fine italian Wines for the month of august
Wine for the Month of August — under $25
Mastroberardino, Greco di Tufo Nova Serra 2006 ($20)
The southern Italian region of Campania is the source of some of Italy’s best white wines. And one of Campania’s best is Greco di Tufo, one of two white wines in the region awarded the DOCG (Denominazione di Origine Controllata e Garantita) designation.
The Greco grape is an ancient grape variety that was brought over by the Greeks in pre-Christian times. Its main production zone is around the commune of Tufo in the province of Avellino – traditionally known as Irpinia – which is about 30 miles east of Naples.
Mastroberardino is one of Campania’s – and Italy’s - top wine producers. Founded in the mid-1700’s, the winery has always focused on traditional grape varieties and the current owner, Antonio Mastroberardino, continues that tradition, eschewing popular international varietals, such as Chardonnay and Cabernet, in favor of indigenous varietals such as Greco, Aglianico and Fiano. The Mastroberardino winery almost single-handedly rescued the Greco vine from the brink of varietal extinction.
Mastroberardino Nova Serra Greco di Tufo is straw yellow in color, medium- to full-bodied, and fruity. It is earthy and rich with loads of personality and distinguished aromas of peaches and apricots which just cascade across your tongue. It has zesty acidity and a lip-smacking, vibrant finish with a slightly bitter note reminiscent of almonds. Although regulations permit the inclusion of up to 15 percent non-Greco grapes in Greco di Tufo wines, Nova Serra is made entirely from Greco grapes.
It’s crisp acidity makes it an ideal accompaniment to seafood such as grilled fish, mussels and shellfish but it also has the weight and stuffing to accompany white meats and even pizzas such as the Neapolitan classic pizza Margherita. Unlike many white wines, this wine will age well for another 7-8 years. Mastroberardino’s Nova Serra would still be a great wine buy at even double the price.
Where can I buy this wine? - available at MacArthur Beverages and The Wine Specialist (vintage ’03)
Poliziano, Vino Nobile di Montepulciano Asinone 2004 ($54)
Vino Nobile di Montepulciano does indeed have a noble heritage. Named after the scenic and ancient hilltop town of Montepulciano in the southeastern corner of Tuscany, the wines from this region have long been admired and were reputedly reserved for the tables of Montepulciano nobility. It was also one of Thomas Jefferson’s favorite wines. Vino Nobile di Montepulciano was also the recipient of Italy’s first DOCG (Denominazione di Origine Controllata e Garantita) designation.
But the reputation of Vino Nobile wines has suffered in recent decades and been eclipsed by wines from neighboring Chianti and Brunello vintners. Recent reports that two Vino Nobile producers are currently being scrutinized by the Italian authorities for fraudulent grape designations have further clouded the wine’s “noble” reputation.
Fortunately, change is in the vineyards. Some first-rate Vino Nobile is being produced by a new generation of energetic, dedicated winemakers who are pushing the grape to its fullest and word is gradually getting out about the enhanced quality of Vino Nobile wines.
One such example is Vino Nobile di Montepulciano Asinone from the Poliziano estate
Poliziano is a relatively recent estate — at least by the standards of this ancient area. Founded in 1961 by Dino Carletti when he purchased a small 55 acre vineyard outside of Montepulciano, it has in the intervening years grown to approximately 600 acres. Poliziano produces several different wines but its flagship wine is the single-vineyard Vino Nobile di Montepulciano Asinone.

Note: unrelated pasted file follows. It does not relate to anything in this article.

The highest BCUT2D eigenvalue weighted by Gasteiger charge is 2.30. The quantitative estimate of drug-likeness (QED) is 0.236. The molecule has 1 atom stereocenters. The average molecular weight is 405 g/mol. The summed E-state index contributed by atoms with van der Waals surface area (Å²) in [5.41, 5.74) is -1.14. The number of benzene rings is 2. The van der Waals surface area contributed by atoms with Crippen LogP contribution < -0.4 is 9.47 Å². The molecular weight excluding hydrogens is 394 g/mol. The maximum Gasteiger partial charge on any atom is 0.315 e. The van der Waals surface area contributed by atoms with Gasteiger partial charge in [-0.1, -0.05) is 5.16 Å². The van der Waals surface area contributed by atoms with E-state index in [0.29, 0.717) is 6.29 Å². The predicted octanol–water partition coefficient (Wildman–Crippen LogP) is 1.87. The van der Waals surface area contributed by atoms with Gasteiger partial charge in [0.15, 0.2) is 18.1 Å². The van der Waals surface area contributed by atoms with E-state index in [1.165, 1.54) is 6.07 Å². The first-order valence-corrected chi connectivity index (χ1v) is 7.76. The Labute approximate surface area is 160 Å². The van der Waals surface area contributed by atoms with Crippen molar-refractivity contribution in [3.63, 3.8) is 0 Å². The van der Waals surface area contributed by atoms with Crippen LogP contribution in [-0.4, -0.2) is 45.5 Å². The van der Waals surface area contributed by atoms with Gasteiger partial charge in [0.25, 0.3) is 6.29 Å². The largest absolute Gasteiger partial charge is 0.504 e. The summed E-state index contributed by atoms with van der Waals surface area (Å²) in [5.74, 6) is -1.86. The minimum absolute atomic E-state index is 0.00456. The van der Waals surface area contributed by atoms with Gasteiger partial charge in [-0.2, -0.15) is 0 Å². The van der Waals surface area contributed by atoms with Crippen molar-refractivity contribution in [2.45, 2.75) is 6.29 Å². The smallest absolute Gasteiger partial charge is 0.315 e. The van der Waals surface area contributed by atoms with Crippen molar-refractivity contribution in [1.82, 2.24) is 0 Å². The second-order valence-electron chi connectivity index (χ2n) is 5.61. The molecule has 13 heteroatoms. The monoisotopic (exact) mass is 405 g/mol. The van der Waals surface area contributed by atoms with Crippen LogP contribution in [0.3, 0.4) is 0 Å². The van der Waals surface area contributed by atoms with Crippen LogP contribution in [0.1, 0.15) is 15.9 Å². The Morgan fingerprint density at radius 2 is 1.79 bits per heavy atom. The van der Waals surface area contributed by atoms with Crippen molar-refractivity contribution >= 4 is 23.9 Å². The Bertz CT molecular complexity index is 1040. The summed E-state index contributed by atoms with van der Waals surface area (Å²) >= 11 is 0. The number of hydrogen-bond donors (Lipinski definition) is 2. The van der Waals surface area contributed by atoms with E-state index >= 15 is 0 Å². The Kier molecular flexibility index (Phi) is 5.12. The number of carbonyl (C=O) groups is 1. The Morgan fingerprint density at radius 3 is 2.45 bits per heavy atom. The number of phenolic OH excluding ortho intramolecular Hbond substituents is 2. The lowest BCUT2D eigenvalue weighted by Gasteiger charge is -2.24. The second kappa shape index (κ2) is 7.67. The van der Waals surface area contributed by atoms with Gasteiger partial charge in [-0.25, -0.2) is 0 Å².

The cardinal varietal for Vino Nobile is a sub-varietal of Sangiovese known locally as Prugnolo Gentile. While Vino Nobile regulations permit the inclusion of up to 30 percent of other local, non-Sangiovese varietals, Asinone is made entirely from Sangiovese.
The grapes are sourced from a single vineyard located on prime southeastern-facing slopes south of Montepulciano that are approximately 1,100 feet above sea level. (The “Asinone” designation is a playful take on the geographic configuration of the vineyard one side of which is shaped like the back of a mule). The grapes are harvested in late September or October and several passes of the vines are made in the process of hand selecting the ripest, highest-quality grapes. Fermentation takes place in stainless steel vats and the wine is aged for 16-18 months in small French oak barrels (‘barriques’).
Asinone is produced only in the best years and in those years in which it is not bottled, it is sold as the estate’s basic Vino Nobile di Montepulciano.
This attention to detail pays off handsomely. Pronounced aromas of berries, spice and oak are followed by silky, dark fruit flavors and a long, persistent finish. Asinone is supple and well balanced with a good tannic structure and pleasant acidity. An elegant wine that envelopes and caresses your taste buds and makes for a decadent drinking experience. Assuming you can resist the temptation, this wine will age gracefully for another 10–12 years.
Where can I buy this wine? - available at MacArthur Beverages, Schneiders of Capitol Hill and The Wine Specialist (vintage ’00).
Note – prices indicated are averages of retail prices in the local market as of the date of this posting. Individual prices will vary from store to store and some wines may be on sale so prices may be lower than indicated above. While in stock at time of writing, stores may sell out of the selections so availability is not guaranteed. Call to check on price and availability before making the trip.
August 2, 2008
To read reviews of other wines of the month see Italian Wine Reviews.